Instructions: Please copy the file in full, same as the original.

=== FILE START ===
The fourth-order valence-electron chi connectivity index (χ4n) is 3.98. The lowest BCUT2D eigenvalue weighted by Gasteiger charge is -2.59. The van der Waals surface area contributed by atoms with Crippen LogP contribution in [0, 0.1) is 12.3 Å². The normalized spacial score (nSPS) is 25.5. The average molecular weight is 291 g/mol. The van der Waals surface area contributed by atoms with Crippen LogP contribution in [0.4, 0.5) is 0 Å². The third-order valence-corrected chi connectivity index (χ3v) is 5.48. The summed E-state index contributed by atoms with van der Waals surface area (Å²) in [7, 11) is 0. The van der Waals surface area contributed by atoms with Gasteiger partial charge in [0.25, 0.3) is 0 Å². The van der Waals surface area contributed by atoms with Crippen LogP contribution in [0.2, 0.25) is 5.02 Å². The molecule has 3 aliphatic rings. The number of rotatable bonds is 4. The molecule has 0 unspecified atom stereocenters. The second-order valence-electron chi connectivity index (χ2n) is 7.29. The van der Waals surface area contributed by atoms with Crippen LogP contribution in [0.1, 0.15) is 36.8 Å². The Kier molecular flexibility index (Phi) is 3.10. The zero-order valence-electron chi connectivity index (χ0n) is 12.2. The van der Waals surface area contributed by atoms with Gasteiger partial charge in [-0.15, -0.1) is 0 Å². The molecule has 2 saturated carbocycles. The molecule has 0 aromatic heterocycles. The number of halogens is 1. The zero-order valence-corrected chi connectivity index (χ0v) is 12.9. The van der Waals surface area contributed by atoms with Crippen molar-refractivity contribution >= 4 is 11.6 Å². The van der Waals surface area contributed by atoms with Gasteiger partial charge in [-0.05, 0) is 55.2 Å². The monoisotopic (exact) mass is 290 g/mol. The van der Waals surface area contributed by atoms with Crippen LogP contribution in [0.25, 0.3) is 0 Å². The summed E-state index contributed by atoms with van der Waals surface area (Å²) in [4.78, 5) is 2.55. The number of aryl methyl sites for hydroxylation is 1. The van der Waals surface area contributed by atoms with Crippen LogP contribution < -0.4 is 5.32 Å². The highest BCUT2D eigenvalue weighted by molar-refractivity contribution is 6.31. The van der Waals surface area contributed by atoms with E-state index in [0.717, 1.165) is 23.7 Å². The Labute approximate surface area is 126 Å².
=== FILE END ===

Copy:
The fourth-order valence-electron chi connectivity index (χ4n) is 3.98. The lowest BCUT2D eigenvalue weighted by Gasteiger charge is -2.59. The van der Waals surface area contributed by atoms with Crippen LogP contribution in [0, 0.1) is 12.3 Å². The normalized spacial score (nSPS) is 25.5. The average molecular weight is 291 g/mol. The van der Waals surface area contributed by atoms with Crippen LogP contribution in [0.4, 0.5) is 0 Å². The third-order valence-corrected chi connectivity index (χ3v) is 5.48. The summed E-state index contributed by atoms with van der Waals surface area (Å²) in [7, 11) is 0. The van der Waals surface area contributed by atoms with Gasteiger partial charge in [0.25, 0.3) is 0 Å². The van der Waals surface area contributed by atoms with Crippen LogP contribution in [0.2, 0.25) is 5.02 Å². The molecule has 3 aliphatic rings. The number of rotatable bonds is 4. The molecule has 0 unspecified atom stereocenters. The second-order valence-electron chi connectivity index (χ2n) is 7.29. The van der Waals surface area contributed by atoms with Crippen LogP contribution in [0.1, 0.15) is 36.8 Å². The Kier molecular flexibility index (Phi) is 3.10. The zero-order valence-electron chi connectivity index (χ0n) is 12.2. The van der Waals surface area contributed by atoms with Gasteiger partial charge in [-0.15, -0.1) is 0 Å². The molecule has 2 saturated carbocycles. The molecule has 0 aromatic heterocycles. The number of halogens is 1. The zero-order valence-corrected chi connectivity index (χ0v) is 12.9. The van der Waals surface area contributed by atoms with Crippen molar-refractivity contribution >= 4 is 11.6 Å². The van der Waals surface area contributed by atoms with Gasteiger partial charge in [-0.05, 0) is 55.2 Å². The monoisotopic (exact) mass is 290 g/mol. The van der Waals surface area contributed by atoms with Crippen LogP contribution in [0.25, 0.3) is 0 Å². The summed E-state index contributed by atoms with van der Waals surface area (Å²) in [4.78, 5) is 2.55. The number of aryl methyl sites for hydroxylation is 1. The van der Waals surface area contributed by atoms with Crippen LogP contribution < -0.4 is 5.32 Å². The highest BCUT2D eigenvalue weighted by molar-refractivity contribution is 6.31. The van der Waals surface area contributed by atoms with E-state index in [0.717, 1.165) is 23.7 Å². The Labute approximate surface area is 126 Å².